It's no longer a spring break for the music industry, as the overused press one-liner goes. In case you haven't heard, the music industry has been too broke to take a break.

Kicking off Wednesday in the only big Texas city that Republicans and major-league sports teams forgot (Austin), the South by Southwest Music Conference has grown more crowded, chaotic and ludicrous in recent years, as every band with its own Facebook page and every 21-year-old with his or her own blog has RSVP'd their way in. But it has also grown less superfluous and far less predictable.

As the horses that SXSW rode in on -- big record labels and print media outlets -- have lost their footing, the four-day conference has splintered into something of a dog race involving hundreds of companies trying to mark new territory in the wider-open music biz, and thousands of musical acts yelping to be heard. There's a lot more of everything at the fest, and that includes all the important stuff. Anyone wanting to stay on top of the future of music had better still pay attention.

Here are some reasons to tune in this year.

1 More Minnesota music than ever before. As of last week, the tally at included 36 acts with local ties playing "sanctioned" nighttime showcases, which is about twice the number as last year and three times the norm in the '00s. At least that many more are headed down just to play the growing "day-party" circuit, which ranges from TV foodie Rachael Ray's big bash (Tapes 'n Tapes) and Paste magazine's party (both Jeremy Messersmith and Trampled by Turtles) to separate all-Minnesota parties hosted by competitors City Pages and

2 The Kanye quotient. Rumor is Kanye West plans to return for a surprise appearance this year, as he did in 2009. Whether or not that holds true, there are many Kanye-inspired acts already on the schedule who are doing interesting things with hip-hop -- a genre not typically well-represented at SXSW (and a genre sorely needing a new creative burst in mainstream circles). Among them: Wiz Khalifa, Lupe Fiasco, Big K.R.I.T., Chiddy Bang and the hopelessly named Odd Future Wolfgang Kill Them All. Oh, and our own Doomtree crew.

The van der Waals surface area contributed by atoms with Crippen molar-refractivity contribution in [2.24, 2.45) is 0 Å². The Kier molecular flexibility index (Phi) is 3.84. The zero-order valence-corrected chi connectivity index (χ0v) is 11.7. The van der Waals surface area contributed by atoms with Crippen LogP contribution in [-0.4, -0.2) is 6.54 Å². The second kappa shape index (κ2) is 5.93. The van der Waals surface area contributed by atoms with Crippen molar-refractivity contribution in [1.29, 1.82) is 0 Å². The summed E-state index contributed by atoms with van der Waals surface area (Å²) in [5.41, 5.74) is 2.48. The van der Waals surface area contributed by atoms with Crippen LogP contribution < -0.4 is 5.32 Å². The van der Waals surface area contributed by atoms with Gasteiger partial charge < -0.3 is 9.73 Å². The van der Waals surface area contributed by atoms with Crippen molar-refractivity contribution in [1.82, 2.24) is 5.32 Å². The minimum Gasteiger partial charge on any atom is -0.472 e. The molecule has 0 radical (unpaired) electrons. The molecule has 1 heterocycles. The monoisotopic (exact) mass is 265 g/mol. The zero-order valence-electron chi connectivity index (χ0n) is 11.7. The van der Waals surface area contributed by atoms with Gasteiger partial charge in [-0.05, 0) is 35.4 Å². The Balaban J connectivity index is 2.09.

3 Seeking the next iTunes and Ticketmaster. These two big kahunas of the music industry are going into the new decade limping. Ticketmaster has long faced an unpopular image with fans and bands, but now it's finally facing stiff competition from other effective companies such as Ticketfly and Event Brite, which are strutting their stuff at SXSW. Its higher $1.29 pricing for singles hasn't helped iTunes' cause with young, tech-savvy music fans who are already looking for the next cool downloading or streaming sites, such as the Austin-bound MOG and SoundCloud.

4 Also cool: giving back. Started by a team of Austin's many bleeding-hearted ex-hippies and punks, SXSW is marking its 25th anniversary with several homages to the ways music can change the world for the better. Live Aid creator Bob Geldof is giving the keynote, Yoko Ono will also speak, and there are numerous panels and showcases spotlighting New Orleans musical causes and other charitable efforts in the industry. Some might say a free outdoor concert Thursday by the Strokes -- the biggest act ever to perform at the all-are-welcome venue Auditorium Shores -- is SXSW's gift to Austinites for putting up with the event all these years.

5 Everyone is V.I.P. in 2011. Whether it's a funny little tweet from Har Mar Superstar at the Playboy party or a full webcast from NPR's or IFC's music showcases, SXSW grows more instantaneous and accessible via the Web with each passing year. Which makes you wonder why people still stand in the long lines outside the clubs.

Chris Riemenschneider • 612-673-4658 • Follow Chris on Twitter @ChrisRstrib.